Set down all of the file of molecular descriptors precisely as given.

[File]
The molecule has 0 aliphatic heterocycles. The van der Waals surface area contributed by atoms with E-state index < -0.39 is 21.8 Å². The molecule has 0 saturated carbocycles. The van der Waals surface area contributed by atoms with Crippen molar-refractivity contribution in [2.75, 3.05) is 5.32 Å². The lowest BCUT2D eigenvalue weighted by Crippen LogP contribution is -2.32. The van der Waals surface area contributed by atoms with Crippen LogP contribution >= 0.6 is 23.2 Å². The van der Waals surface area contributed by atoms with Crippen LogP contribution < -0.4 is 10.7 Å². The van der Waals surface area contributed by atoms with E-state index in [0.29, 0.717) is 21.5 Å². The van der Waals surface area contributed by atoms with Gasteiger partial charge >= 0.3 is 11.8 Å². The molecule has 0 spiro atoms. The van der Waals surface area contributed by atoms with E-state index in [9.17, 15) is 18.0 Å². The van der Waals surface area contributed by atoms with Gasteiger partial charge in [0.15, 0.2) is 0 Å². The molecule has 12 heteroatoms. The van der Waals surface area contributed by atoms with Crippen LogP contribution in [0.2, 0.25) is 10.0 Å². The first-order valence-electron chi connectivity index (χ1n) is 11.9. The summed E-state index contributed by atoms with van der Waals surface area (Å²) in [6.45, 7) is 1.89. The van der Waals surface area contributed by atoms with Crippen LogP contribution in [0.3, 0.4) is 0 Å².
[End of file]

The molecule has 0 aliphatic heterocycles. The van der Waals surface area contributed by atoms with E-state index < -0.39 is 21.8 Å². The molecule has 0 saturated carbocycles. The van der Waals surface area contributed by atoms with Crippen molar-refractivity contribution in [2.75, 3.05) is 5.32 Å². The lowest BCUT2D eigenvalue weighted by Crippen LogP contribution is -2.32. The van der Waals surface area contributed by atoms with Crippen LogP contribution >= 0.6 is 23.2 Å². The van der Waals surface area contributed by atoms with Crippen LogP contribution < -0.4 is 10.7 Å². The van der Waals surface area contributed by atoms with E-state index in [0.29, 0.717) is 21.5 Å². The van der Waals surface area contributed by atoms with Gasteiger partial charge >= 0.3 is 11.8 Å². The molecule has 0 spiro atoms. The van der Waals surface area contributed by atoms with E-state index in [9.17, 15) is 18.0 Å². The van der Waals surface area contributed by atoms with Gasteiger partial charge in [0.15, 0.2) is 0 Å². The molecule has 12 heteroatoms. The van der Waals surface area contributed by atoms with Crippen LogP contribution in [0.2, 0.25) is 10.0 Å². The first-order valence-electron chi connectivity index (χ1n) is 11.9. The summed E-state index contributed by atoms with van der Waals surface area (Å²) in [6.45, 7) is 1.89. The van der Waals surface area contributed by atoms with Crippen LogP contribution in [0.3, 0.4) is 0 Å².